So why do some people feel the need to be cruel to others? Why do they feel its ok to issue a vague (or if you are lucky, direct) accusation or complaint without leaving space to discuss openly why they feel that gas lighting another artist is a viable form of resolving any issue?

When looking for an answer to this question the colleagues who had experienced being gas lit genuinely did not have one. When looking online, the most common explanation seemed to be that those who chose to lash out were trying to assert some kind of power over others. In fact, many of the people who had behaved in this way to the colleagues I spoke to were in some kind of position of power. Others were extremely close “friends” or even family, and therefore in a position to inflict as much damage as possible. Some reported becoming very close very quickly only to find themselves on the receiving end of a very “serious” accusation out of the blue. All reported (myself included) to have been blindsided as a result. Confused, exhausted, upset, frustrated and sad.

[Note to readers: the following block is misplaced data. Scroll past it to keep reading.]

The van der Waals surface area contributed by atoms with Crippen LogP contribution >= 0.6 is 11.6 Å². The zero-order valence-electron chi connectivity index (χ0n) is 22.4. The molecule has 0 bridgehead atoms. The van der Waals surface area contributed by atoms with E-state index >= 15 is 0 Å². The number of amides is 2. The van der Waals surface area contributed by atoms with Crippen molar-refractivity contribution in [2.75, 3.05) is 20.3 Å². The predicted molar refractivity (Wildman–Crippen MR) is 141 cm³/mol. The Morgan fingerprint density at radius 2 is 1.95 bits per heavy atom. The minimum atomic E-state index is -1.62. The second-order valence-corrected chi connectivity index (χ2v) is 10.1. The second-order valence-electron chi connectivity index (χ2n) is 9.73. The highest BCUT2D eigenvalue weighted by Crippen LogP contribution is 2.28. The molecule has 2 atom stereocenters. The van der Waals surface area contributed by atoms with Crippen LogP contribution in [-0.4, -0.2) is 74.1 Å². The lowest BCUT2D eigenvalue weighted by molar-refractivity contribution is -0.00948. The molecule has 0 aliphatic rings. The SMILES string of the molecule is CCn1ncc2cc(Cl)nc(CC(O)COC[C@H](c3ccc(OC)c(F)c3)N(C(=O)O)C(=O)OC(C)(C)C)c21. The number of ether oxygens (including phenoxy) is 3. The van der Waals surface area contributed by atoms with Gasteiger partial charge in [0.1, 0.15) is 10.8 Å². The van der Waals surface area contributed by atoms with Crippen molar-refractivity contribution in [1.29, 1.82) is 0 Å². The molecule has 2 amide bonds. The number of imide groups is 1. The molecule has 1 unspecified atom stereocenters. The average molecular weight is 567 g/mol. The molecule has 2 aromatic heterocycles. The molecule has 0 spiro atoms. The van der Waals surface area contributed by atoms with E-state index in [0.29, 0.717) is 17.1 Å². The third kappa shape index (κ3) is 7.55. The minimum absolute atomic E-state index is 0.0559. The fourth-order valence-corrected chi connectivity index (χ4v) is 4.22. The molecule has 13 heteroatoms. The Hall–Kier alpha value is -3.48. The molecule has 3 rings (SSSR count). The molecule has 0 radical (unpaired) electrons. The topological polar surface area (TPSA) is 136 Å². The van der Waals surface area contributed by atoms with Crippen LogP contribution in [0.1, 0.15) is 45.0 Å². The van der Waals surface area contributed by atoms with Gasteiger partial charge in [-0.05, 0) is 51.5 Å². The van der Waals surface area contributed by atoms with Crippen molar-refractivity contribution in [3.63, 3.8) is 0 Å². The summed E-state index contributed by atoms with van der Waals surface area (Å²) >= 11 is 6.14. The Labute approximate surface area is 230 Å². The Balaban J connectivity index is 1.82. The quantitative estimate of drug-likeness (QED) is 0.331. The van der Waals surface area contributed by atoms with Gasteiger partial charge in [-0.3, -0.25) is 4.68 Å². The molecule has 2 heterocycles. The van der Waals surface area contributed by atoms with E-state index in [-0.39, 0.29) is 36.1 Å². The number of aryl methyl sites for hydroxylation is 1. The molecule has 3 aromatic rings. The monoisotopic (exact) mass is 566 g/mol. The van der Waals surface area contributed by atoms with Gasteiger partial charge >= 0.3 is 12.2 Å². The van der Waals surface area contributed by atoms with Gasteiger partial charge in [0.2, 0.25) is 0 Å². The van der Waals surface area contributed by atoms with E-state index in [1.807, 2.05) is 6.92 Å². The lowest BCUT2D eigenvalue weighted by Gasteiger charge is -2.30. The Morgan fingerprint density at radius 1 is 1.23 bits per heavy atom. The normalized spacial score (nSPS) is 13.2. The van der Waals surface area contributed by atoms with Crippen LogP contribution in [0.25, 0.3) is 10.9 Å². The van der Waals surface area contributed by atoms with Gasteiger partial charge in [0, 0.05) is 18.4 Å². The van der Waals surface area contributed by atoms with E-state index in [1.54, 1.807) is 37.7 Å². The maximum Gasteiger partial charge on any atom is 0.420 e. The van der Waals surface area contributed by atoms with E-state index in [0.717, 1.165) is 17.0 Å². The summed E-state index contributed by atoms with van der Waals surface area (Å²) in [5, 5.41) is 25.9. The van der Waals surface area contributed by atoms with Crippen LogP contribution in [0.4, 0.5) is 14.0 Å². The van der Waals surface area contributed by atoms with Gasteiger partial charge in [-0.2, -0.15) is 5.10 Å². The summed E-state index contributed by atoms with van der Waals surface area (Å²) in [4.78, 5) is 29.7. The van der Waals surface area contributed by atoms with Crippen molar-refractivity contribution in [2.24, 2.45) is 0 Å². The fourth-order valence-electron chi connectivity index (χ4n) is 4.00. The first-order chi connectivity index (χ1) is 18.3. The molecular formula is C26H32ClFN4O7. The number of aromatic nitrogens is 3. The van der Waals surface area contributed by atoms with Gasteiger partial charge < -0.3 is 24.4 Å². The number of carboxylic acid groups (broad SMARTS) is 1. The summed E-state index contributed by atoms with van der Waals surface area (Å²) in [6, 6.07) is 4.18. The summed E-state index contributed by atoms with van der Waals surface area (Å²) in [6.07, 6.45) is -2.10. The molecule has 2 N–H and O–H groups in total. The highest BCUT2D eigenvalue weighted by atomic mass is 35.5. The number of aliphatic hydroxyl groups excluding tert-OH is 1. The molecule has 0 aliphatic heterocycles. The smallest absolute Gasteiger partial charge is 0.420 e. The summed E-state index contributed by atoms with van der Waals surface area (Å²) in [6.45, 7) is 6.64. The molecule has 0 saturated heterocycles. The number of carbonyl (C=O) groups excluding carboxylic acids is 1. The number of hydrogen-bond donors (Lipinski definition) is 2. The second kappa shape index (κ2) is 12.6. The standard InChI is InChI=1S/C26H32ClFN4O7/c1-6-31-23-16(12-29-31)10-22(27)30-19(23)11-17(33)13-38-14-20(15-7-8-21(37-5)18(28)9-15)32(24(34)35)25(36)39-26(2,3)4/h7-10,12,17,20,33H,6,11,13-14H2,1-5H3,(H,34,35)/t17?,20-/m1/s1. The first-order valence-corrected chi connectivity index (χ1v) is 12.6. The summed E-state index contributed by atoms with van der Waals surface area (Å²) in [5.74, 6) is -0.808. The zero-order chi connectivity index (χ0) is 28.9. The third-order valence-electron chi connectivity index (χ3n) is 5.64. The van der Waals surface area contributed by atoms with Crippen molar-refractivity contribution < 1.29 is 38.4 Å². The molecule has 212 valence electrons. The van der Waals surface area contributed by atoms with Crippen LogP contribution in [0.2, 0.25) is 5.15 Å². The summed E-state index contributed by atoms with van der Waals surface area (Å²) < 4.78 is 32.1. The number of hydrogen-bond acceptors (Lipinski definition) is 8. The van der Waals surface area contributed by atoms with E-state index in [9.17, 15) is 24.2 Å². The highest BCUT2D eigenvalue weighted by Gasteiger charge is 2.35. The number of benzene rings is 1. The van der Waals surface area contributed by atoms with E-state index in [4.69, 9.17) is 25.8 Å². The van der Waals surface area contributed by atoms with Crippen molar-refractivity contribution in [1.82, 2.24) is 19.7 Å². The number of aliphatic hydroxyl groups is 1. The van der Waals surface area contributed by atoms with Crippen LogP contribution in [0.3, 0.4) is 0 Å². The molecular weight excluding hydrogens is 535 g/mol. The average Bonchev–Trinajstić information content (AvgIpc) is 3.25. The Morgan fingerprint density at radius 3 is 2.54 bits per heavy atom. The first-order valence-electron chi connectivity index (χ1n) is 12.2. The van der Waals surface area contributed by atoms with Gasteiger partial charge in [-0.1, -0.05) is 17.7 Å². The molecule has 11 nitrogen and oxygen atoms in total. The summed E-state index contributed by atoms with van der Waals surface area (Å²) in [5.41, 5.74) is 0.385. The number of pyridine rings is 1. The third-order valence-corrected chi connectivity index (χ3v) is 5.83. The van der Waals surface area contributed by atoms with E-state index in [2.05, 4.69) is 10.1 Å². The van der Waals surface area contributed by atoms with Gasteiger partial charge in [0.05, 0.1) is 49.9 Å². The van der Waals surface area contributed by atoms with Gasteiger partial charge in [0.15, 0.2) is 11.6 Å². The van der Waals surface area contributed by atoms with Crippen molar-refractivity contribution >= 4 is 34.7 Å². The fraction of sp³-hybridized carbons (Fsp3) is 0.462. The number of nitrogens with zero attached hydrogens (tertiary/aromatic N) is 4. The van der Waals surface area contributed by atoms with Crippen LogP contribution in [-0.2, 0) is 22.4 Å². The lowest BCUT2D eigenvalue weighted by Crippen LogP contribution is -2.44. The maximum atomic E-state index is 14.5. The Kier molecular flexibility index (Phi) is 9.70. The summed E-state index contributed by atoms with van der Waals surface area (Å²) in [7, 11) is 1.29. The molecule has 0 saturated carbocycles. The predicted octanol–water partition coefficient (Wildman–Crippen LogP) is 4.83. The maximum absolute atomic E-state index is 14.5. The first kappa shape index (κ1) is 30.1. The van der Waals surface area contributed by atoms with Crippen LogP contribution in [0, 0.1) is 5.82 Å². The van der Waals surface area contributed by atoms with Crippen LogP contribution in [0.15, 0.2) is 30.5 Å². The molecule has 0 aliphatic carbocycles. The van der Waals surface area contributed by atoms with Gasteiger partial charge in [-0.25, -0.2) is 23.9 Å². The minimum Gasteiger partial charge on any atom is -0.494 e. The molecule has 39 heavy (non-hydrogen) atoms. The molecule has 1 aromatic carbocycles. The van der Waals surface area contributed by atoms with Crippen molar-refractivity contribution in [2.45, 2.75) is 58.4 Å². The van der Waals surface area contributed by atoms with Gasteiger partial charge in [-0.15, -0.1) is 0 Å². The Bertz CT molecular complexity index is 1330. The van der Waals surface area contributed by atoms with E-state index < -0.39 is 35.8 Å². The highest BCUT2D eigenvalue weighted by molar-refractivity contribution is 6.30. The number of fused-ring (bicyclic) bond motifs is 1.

My own personal opinion is that when we are hurting, we lash out. But creatives are ultra sensitive creatures.

We all have issues. We all have insecurities. We all have doubts. But we DON’T all lash out at other people as a way to make ourselves feel better. I don’t have any insight from a Gas Lighter to share with you as to how they feel when they gas light others as gas lighters tend not to see themselves as anything other than a victim. Lets face it, who is going to put their hand up and say “I do/did that?”